Prof. Ranil Wickramasinghe, University of Arkansas: Development of Membrane Based Operations for Emerging Separations Challenges

Prof. Ranil Wickramasinghe: Development of Membrane Based Operations for Emerging Separations Challenges

  • Date: Nov 14, 2023
  • Time: 02:00 PM - 03:00 PM (Local Time Germany)
  • Speaker: Prof. Ranil Wickramasinghe
  • Ralph Martin Department of Chemical Engineering, University of Arkansas
  • Location: Max Planck Institute Magdeburg
  • Room: Big Seminar Room "Prigogine"
  • Host: Prof. Dr.-Ing. Andreas Seidel-Morgenstern und Prof. Dr.-Ing. Udo Reichl
  • Contact:

Membrane based separations are attractive for a number of reasons such as easy scale up, lower operating cost and the potential for significant process intensification. For applications in bioseparations linear scale up is important given the regulatory approvals needed for a manufacturing process. Catalytic membranes on the other hand, provide the possibility of combining reaction and separation into one unit operation which leads to significant process intensification. This could enable the economic conversion of waste biomass to bio-based chemical intermediates. In this presentation the potential for membranes in each of these areas will be discussed.
Biopharmaceutical manufacturing processes make use of cell lines to produce therapeutics such as monoclonal antibodies, fusion proteins etc. Membrane based processes such as membrane adsorbers, ultrafiltration and virus filtration are routinely used in the purification of these products. Here the focus will be on virus clearance, which is a major challenge in the manufacture of biopharmaceuticals. Today, biopharmaceutical manufacturing processes are typically run in batch mode. Further there is growing interest in complex therapeutics, e.g., live attenuated virus vaccines, viral vectors for delivery of gene therapy, VLPs, plasmid DNA, cell-based therapies. These more complex therapeutics create additional challenges when attempting to validate virus clearance. Some of these challenges will be discussed. In addition, there is a great deal of interest in developing continuous biomanufacturing processes in order to minimize batch to batch variation.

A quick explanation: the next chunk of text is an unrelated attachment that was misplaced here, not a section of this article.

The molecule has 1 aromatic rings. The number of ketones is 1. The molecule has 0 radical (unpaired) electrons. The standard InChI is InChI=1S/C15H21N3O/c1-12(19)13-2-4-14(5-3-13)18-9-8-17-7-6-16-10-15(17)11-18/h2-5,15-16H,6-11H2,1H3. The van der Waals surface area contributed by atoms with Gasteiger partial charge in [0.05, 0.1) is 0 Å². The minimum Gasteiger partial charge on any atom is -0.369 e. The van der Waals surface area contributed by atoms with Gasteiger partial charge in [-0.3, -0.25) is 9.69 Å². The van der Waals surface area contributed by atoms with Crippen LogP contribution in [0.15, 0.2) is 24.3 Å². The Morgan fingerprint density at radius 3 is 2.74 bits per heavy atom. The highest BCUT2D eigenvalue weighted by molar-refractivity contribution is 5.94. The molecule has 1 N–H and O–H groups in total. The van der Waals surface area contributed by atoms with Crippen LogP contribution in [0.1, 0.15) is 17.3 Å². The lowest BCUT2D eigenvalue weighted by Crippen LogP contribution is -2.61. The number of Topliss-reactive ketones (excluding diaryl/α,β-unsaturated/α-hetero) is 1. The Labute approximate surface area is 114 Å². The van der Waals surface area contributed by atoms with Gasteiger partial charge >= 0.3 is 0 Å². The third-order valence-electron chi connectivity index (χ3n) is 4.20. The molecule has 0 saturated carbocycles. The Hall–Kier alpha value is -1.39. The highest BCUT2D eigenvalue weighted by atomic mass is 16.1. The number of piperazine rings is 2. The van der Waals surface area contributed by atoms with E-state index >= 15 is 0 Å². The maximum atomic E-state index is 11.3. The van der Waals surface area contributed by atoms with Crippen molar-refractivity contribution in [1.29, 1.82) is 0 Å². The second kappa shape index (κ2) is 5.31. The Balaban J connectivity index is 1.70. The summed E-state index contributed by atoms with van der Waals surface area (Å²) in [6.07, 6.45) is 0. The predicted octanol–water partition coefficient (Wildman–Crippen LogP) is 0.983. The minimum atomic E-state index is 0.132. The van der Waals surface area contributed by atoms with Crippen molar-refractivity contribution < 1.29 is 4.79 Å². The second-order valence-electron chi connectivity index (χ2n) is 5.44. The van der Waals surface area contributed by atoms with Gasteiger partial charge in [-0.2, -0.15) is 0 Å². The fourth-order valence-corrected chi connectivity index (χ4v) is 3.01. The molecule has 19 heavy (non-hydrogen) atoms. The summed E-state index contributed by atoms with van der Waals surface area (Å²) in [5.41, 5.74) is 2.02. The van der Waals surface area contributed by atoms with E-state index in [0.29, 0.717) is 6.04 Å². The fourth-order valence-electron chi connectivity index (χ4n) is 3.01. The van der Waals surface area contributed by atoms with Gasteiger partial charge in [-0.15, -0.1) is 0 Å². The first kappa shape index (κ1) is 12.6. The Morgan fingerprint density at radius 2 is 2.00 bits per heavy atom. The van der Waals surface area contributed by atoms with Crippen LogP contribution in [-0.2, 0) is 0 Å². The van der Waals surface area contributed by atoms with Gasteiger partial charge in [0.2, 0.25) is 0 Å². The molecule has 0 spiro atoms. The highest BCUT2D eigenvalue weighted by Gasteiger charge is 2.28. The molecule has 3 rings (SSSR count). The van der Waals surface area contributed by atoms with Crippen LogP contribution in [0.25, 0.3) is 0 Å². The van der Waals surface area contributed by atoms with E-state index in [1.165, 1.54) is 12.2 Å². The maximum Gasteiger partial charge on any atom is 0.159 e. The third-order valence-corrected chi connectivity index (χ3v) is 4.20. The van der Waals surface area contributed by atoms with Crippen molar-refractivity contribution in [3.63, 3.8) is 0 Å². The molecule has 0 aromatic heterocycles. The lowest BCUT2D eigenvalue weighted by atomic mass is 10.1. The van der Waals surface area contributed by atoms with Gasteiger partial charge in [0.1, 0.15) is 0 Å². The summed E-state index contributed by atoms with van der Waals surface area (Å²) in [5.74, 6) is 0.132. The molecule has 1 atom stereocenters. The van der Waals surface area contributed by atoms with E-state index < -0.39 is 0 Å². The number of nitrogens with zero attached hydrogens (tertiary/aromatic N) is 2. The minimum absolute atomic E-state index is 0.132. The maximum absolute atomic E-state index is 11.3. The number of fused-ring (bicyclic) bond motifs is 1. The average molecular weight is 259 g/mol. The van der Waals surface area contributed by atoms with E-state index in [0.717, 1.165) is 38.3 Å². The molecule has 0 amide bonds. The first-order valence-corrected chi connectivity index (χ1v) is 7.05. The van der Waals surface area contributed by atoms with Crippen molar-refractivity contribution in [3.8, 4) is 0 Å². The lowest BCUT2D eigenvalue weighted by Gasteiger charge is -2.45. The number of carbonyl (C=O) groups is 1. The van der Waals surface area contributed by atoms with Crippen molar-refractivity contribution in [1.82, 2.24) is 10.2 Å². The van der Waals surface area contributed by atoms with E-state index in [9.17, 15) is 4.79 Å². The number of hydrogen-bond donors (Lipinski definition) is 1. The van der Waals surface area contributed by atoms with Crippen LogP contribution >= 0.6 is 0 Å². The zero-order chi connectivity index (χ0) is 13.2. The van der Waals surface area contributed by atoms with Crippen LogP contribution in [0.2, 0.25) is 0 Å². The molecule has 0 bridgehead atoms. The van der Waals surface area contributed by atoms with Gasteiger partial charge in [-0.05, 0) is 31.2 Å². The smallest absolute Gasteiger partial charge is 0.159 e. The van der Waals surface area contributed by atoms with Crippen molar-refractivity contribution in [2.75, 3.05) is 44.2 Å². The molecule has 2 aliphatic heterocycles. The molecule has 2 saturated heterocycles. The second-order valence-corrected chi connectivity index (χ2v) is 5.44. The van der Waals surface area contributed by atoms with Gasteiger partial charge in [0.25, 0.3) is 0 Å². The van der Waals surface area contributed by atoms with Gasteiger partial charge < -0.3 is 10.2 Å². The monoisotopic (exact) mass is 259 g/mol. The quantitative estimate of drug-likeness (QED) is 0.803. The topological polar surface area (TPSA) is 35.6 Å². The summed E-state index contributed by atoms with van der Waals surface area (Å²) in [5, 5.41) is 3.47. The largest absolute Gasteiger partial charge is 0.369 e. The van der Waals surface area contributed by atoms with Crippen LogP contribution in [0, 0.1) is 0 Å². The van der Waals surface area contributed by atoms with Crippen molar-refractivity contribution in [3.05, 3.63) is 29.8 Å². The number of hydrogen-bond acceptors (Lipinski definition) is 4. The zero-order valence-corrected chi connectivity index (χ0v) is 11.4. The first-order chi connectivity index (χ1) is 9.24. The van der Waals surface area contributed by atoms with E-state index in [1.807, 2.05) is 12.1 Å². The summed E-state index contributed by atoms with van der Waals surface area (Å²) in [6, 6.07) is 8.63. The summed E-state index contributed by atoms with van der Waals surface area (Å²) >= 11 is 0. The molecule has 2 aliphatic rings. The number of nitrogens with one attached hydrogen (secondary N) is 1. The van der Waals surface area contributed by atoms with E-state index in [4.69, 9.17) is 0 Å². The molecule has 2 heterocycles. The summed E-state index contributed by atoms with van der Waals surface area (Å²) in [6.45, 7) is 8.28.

The overall agricultural industry contributes more than 25% to world greenhouse gas emissions. Agricultural residues represent an abundant source of fuels and chemical intermediates. Here lignocellulosic biomass hydrolysis and dehydration has been conducted using a synthetic polymeric solid acid catalyst consisting of dual polymer chains grafted from the surface of a ceramic membrane. These novel, polymeric solid acid catalysts are superior to cellulases enzymes as they can be operated at a higher temperature and at a much higher hydrolysis rates. These catalysts are stable and maintain high catalytic activity over repeated runs. Moreover, they can be easily regenerated and are environmentally friendly. These polymeric solid acid catalysts can be used not only for hydrolysis but also dehydration of cellulose leading to the production of 5-hydroxymethylfurfural (HMF) or levulinic acid. By using a catalytic membrane, reaction and separation can be combined into a single unit operation leading to an intensified process.

About Ranil Wickramasinghe

Ranil Wickramasinghe is a distinguished professor in the Department of Chemical Engineering at the University of Arkansas where he holds the Ross E Martin Chair in Emerging Technologies. He is an Arkansas Research Alliance Scholar and Director. He is the Director of the Membrane Science, Engineering and Technology (MAST) Center, a National Science Foundation Industry-University Cooperative Research Center. Prof Wickramasinghe is the Executive Editor of Separation Science and Technology.
Prof Wickramasinghe obtained his bachelor’s and master’s degrees from the University of Melbourne in Chemical Engineering. He obtained his PhD from the University of Minnesota, also in Chemical Engineering. He worked for 5 years in the biotechnology/biomedical industry in the Boston area joining the Department of Chemical Engineering at Colorado State University. He joined the Department of Chemical Engineering at the University of Arkansas in 2011. Prof Wickramasinghe’s research interests are in membrane science and technology. His research focuses on synthetic membrane-based separation processes for purification of pharmaceuticals and biopharmaceuticals, treatment and reuse of water and for the production of biofuels.

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